When is a new hospital NOT a new hospital? When this government has a hand in it…

On 19 August Health minister Sajid Javid tweeted that he was on his way to open “one of the new 48 hospitals” promised by his government. Only he wasn’t.  He was going to open a new cancer unit, part of an existing hospital: the Cumberland Infirmary in Carlisle, Cumbria, opened by Tony Blair in 2000.

His department doubled down on the ‘new hospital’ lie as it tweeted pictures of a beaming Javid posing next to the new wing. In addition, both Javid and his department failed to mention that a) the new cancer facility had been approved back in 2017, before Johnson was prime minister; and b) was, in part, a refurbishment of existing buildings.

Why lie?
The new cancer centre contains:

  • two linear accelerator radiotherapy machines
  • a chemotherapy day unit with 15 treatment chairs and three single treatment rooms
  • a CT scanner suite
  • consultation, examination rooms and a small café area
  • multipurpose rooms for complementary therapies and patient support.

Fantastic! Make a fuss about that! But don’t p*ss down our necks and tell us it’s raining!

The fib attracted a number of comments on social media including many asking whether adding a conservatory or a garage to their home suddenly made it a new house. In these dark times, people must search for the humour in every situation.

Do you remember seeing that cringeworthy bit of film of Johnson’s cabinet, behaving like a class of kindergarten kids responding to the shambolic headteacher as they chorused the pledge to build 40 hospitals (now 48, apparently) amongst many other as yet un-met promises?

Now, call me old-fashioned, but I would expect a new hospital to be new. And I would expect it to add capacity to an already overstretched NHS. Between 2010-11 and 2019-20 England’s overall number of NHS hospital beds fell by 11%, from 144 455 to 128 943 and the number of available general and acute beds fell by 8%, from 110 568 to 102 194, according to the health think tank, the King’s Fund.

In 2019 Siva Anandaciva, the King’s Fund’s chief policy analyst, referring to the Conservatives’ manifesto claim that work on six new hospitals had already been started, said :

“The phrase ‘six new hospitals’ might suggest the NHS will see its stock of hospitals grow with six brand new, fully-staffed hospitals that offer a full range of services.

“But – in reality – the promised investment is likely to pay for new facilities on existing hospital sites and the redeployment of existing staff.”

An accurate diagnosis. But it gets more sinister and more surreal…straight out of 1984 like so much that this government does. Any and all major refurbishments and additional wings or units must be referred to as a “new hospital“, just as nurses who agree to stay on rather than retiring are called ‘new nurses’.

Dr Rachel Clarke wrote a powerful piece in the Guardian on the demoralising effect on staff of these endless empty promises. It must be terrible for health professionals. It is dispiriting enough for us lay folk. She nails the political scheming that got Johnson to where he is today. Here she is on the ‘new money’ pledged in the 2019 election and beyond:

Size, [Johnson] realised, was everything. By the 2019 Conservative party conference, the “new” money had ballooned to £3bn, and, by the end of the year, he fought the general election on a manifesto pledge to build and fund “40 new hospitals” over the next decade. Journalists swiftly observed that in fact only six upgrades of existing hospitals had actual funds committed, and the number of funded “new” hospitals amounted to precisely zero. Instead, various NHS trusts would share a mere £100m of “seed money” to help them draw up plans – paper plans – for 34 future projects.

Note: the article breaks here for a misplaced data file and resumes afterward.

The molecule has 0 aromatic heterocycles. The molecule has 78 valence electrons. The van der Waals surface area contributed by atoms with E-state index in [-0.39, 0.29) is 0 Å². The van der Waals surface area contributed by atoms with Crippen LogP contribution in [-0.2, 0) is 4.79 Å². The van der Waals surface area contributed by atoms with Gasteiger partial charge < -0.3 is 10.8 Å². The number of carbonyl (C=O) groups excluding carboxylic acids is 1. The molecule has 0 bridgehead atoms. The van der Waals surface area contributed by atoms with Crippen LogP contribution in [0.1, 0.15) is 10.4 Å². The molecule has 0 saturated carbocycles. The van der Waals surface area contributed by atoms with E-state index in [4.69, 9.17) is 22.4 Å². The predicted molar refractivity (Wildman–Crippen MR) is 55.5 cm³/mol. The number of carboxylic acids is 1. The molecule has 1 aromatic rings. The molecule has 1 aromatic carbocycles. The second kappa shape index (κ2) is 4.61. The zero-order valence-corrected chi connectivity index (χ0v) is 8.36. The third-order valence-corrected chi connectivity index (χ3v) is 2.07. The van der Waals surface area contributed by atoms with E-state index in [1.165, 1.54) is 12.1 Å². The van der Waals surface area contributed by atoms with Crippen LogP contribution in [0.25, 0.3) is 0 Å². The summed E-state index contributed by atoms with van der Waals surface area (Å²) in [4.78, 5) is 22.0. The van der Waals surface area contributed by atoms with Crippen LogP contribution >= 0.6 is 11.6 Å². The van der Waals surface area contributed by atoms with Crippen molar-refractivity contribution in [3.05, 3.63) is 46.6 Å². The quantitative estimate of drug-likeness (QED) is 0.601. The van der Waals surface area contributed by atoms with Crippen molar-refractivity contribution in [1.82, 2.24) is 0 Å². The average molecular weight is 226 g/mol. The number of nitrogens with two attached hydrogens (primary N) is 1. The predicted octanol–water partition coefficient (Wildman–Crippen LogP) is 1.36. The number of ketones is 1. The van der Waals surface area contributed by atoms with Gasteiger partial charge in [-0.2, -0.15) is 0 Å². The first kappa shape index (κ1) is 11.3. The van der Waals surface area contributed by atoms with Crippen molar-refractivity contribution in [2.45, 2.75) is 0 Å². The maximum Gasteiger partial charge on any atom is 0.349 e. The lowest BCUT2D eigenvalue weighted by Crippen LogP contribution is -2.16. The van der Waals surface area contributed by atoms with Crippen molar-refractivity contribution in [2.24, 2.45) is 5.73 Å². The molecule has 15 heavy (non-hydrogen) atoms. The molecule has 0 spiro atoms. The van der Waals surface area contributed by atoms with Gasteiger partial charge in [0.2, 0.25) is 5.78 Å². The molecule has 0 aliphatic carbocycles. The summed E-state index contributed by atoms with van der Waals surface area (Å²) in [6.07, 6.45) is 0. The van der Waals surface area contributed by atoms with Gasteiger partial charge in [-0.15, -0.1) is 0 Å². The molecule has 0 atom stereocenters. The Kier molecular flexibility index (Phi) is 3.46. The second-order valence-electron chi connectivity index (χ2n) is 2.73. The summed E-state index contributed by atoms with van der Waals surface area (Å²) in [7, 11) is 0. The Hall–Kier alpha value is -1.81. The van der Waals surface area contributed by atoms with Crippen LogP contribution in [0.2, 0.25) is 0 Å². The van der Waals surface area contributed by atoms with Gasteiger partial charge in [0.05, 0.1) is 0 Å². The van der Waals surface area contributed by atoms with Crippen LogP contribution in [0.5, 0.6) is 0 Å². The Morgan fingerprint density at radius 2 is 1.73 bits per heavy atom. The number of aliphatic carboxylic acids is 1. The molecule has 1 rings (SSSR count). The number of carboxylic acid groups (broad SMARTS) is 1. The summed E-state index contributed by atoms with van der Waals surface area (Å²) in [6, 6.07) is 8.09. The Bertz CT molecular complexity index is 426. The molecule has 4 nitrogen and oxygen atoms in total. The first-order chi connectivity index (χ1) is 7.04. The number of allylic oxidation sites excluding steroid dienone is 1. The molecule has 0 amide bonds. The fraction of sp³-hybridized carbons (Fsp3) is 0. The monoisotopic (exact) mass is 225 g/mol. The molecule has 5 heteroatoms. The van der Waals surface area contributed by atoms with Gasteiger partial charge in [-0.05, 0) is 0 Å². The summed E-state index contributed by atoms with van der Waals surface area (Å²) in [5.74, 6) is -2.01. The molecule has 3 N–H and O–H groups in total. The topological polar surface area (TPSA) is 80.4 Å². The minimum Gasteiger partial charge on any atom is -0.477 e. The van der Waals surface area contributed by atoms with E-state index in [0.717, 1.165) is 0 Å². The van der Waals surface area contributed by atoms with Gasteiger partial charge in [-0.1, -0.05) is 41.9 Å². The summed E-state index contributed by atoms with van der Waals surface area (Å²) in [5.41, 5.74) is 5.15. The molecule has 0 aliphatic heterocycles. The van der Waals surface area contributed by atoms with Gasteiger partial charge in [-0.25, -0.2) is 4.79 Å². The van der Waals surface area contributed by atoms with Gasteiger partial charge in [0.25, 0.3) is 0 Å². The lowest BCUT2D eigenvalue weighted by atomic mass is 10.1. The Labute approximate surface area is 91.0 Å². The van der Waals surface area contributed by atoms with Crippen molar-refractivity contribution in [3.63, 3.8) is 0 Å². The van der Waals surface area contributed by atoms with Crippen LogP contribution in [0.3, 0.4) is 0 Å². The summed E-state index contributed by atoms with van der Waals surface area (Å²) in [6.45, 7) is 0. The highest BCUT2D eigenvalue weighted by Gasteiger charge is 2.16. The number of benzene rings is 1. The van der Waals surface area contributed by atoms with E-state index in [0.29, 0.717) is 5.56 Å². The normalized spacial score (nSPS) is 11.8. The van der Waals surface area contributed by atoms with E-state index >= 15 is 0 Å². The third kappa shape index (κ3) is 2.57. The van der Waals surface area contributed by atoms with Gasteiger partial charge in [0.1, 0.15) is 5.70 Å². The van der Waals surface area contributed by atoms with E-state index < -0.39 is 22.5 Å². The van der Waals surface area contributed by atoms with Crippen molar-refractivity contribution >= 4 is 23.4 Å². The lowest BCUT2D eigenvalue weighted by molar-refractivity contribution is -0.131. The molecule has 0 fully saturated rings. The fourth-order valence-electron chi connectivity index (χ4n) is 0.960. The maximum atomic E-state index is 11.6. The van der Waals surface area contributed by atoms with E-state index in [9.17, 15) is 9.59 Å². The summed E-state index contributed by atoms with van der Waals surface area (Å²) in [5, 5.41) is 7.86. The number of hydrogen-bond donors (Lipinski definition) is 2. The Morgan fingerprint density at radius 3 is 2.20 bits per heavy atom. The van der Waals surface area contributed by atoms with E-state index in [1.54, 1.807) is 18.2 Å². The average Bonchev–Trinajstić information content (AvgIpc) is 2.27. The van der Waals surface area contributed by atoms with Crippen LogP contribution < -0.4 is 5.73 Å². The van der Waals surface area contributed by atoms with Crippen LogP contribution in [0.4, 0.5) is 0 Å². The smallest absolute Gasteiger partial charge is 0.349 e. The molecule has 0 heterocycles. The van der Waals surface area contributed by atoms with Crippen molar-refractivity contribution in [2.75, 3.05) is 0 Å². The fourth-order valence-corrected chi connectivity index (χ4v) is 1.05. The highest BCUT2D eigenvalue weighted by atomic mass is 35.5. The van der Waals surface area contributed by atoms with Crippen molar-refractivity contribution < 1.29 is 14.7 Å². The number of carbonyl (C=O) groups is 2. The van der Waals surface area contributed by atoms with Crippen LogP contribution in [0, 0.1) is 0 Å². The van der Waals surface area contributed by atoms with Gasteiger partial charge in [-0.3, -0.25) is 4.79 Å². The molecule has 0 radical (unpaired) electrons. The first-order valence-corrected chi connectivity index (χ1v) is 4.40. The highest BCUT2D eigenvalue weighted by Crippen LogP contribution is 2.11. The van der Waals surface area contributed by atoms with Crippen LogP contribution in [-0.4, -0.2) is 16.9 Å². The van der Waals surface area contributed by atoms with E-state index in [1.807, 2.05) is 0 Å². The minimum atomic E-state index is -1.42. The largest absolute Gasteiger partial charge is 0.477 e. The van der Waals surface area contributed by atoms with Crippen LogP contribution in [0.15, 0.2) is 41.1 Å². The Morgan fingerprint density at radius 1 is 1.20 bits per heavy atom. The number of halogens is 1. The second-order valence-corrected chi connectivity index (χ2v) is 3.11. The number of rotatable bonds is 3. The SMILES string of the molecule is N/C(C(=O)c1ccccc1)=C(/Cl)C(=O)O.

No matter that the numbers didn’t add up. Like “Get Brexit done”, “40 new hospitals” was another headline-grabbing, three-word soundbite. Johnson has duly repeated it ad nauseum. By October last year, like Pinocchio’s nose, the numbers had grown again. This time a staggering 48 new hospitals were promised, or, as Johnson put it: “the biggest hospital building programme in a generation”. You can unravel that claim on the back of an envelope. With a new-build hospital costing around £500m, 48 of them would clearly require £24bn and not the £3.7bn promised by Johnson. The numbers simply don’t add up.

That’s Johnson all over, isn’t it? The numbers simply don’t add up. Mostly they fall spectacularly, woefully short of what is really needed. Other times they are crazily, shockingly, disproportionately enormous like the £37 billion on the largely-dysfunctional private company-run Test Track and Trace system, or hundreds of millions wasted on useless PPE, or £250 million (and rising) for a vanity project yacht or nearly a million just to paint a flag on a plane tail. Of course, in the latter cases, money was going into the hands of mates and private companies. Silly me. Explains everything!

Police recruitment and nurse numbers fall into the same smoke and mirrors category. Spend years cutting numbers and then try to get a few back in and claim you are adding resource. Sadly it fools some. It makes for good soundbites and claims to deliver on the ‘people’s priorities, which sounds so much sexier than ‘finally taking measures to attempt to repair the damage done by years of austerity’.

The bottom line is that you really cannot believe anything Johnson and his government say. And it’s their own fault. They have lied, spun and destroyed trust. Some day it will surely come back to bite themand they can pay for treatment for that out of their own pockets.